With that kind of rider in the contract, a dog with all clearances, even an expensive one, is dramatically cheaper than a BYB dog. A well-bred dog might cost $1000-$2000, but that might not even cover one hip.
 

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Where The Bitches Rule
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As far as health guarantees, if a breeder is doing all clearances, why not ask them to draw up a rider in your contract that states they'll refund a certain percentage of the purchase price in the event of a genetic problem like hip or elbow dysplasia? If they have all the clearances and they haven't been seeing it in their dogs, they may be willing to do so, since the financial risk and reward balance out for them. They also may be happy to hear that you would not give up a dog under any circumstances and would simply like the financial help of the purchase price (or a large percentage of it) being given back to you to go towards medical bills.

With that kind of rider in the contract, a dog with all clearances, even an expensive one, is dramatically cheaper than a BYB dog. A well-bred dog might cost $1000-$2000, but that might not even cover one hip.

Speaking from my breeding days I would have a problem with this. If a breeder has done everything humanly possible to try and prevent health issues with the pups how can you hold him/her responsible if something does go wrong. Now if the breeder has not gotten one of the clearances on one of the dogs used in the breeding and you wish to hold them responsible for that specific thing I can understand that. In my puppy contract I stated " Reasonable precautions have been taken to prevent the Puppy from acquiring hereditary faults, however due to unknown hereditary and environmental causes of such faults, no guarantee can be given against them. NO GUARANTEES OR WARNANTIES, EXPRESSED OR IMPLIED, ARE GIVEN BY THE BREEDER"
In my limited breeding I was extremely fortunate that I have not had to deal with any health issues popping up, other than a pup I kept for myself.
 

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Loving goldens since '95
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I doubt the parents have hips cleared or they were "cleared" by her vet. She says she can have your puppy tested if you want that done...but how do you test an 8 week old puppy's hips? Sounds like a nice lady that doesn't know what she's doing other than letting nature take its course & making some money on the side.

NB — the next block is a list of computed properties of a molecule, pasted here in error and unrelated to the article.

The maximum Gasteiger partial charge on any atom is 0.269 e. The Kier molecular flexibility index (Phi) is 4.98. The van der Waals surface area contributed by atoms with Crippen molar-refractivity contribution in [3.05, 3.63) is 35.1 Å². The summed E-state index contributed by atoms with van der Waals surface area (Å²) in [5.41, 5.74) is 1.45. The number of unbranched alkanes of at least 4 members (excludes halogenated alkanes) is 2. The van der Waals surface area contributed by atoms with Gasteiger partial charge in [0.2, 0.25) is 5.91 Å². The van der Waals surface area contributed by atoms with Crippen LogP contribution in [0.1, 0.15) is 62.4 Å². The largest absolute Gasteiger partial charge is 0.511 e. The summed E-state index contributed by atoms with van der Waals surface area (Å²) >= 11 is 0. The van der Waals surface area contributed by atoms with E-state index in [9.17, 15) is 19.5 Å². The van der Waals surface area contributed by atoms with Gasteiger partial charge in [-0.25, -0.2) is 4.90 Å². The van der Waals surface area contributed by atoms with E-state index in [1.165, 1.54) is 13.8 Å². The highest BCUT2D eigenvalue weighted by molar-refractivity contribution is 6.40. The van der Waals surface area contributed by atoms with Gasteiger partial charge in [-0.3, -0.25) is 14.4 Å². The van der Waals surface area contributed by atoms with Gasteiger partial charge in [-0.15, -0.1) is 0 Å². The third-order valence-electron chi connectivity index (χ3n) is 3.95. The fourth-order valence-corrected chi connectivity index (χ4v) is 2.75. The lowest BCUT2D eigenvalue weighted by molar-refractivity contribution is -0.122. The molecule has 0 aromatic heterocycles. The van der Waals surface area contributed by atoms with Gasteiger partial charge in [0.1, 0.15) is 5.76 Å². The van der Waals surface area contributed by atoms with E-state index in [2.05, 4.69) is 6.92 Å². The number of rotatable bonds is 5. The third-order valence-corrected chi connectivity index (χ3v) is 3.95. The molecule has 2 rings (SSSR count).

I wholeheartedly agree with this. Run while you can!
 

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Didn't mean to hi-jack your thread but I also have a question. In case of a puppy that cost more than $1000, do you think the breeder should give a one or two year guarantee for the puppy? Is guarantee that important for you if both parents of the dog are hip/eye/heart clear?
 

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Speaking from my breeding days I would have a problem with this. If a breeder has done everything humanly possible to try and prevent health issues with the pups how can you hold him/her responsible if something does go wrong. Now if the breeder has not gotten one of the clearances on one of the dogs used in the breeding and you wish to hold them responsible for that specific thing I can understand that. In my puppy contract I stated " Reasonable precautions have been taken to prevent the Puppy from acquiring hereditary faults, however due to unknown hereditary and environmental causes of such faults, no guarantee can be given against them. NO GUARANTEES OR WARNANTIES, EXPRESSED OR IMPLIED, ARE GIVEN BY THE BREEDER"
In my limited breeding I was extremely fortunate that I have not had to deal with any health issues popping up, other than a pup I kept for myself.
Hey Hank,

I didn't mean to imply that a breeder who didn't provide such a guarantee was irresponsible, simply that, from the buyer's end of things, I found it to be a desirable clause to have in the contract. I've known breeders who will refund part or all of the purchase price in order to help out with the medical costs of dysplasia, and since they've taken every possible precaution, it's a rare occurrence for them.

It's certainly not a litmus test for whether a breeder is responsible or not, and it's not a punitive way of holding a breeder responsible for a mistake, since, as we all know, even a breeder who follows all the best practices can still produce a dog who is dysplastic. It's a way for a breeder to state confidence in the joints he or she is producing and to provide the buyer with some peace of mind.

The breeder is certainly welcome to reject the idea of such a rider, and it would probably work best if it were specifically for cleared issues (i.e., hips and elbows), rather than for all arguably hereditary diseases. But it's something worth thinking about.
 

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Discussion Starter #30
Thank you all so very much - I cannot tell you how much I have learned in the last week or so that I have been a member of this forum! I am really trying to find the right puppy from the right breeder and it gets overwhelming at times - doesn't help that I can't wait to get a puppy - but I am trying to go into this with my eyes wide open and all your advice really helps!

Tippykayak - thanks for the rider siggestion - I hadn't thought of requesting that. I can understand for the reasons that AmbikaGR gave, why a breeder might refuse, but it can't hurt to ask!

AmbikaGR - You know I hadn't thought of the possiblity that a breeder might not test or mention a test because there may have been a failure somewhere - very good point!

Yukari3 - Hijack away - I'd love to hear/read the answer to your question too!

I have contacted a couple of other breeders today, who have puppies available soon, so we'll see how that goes...

Thank you all again so much for your help!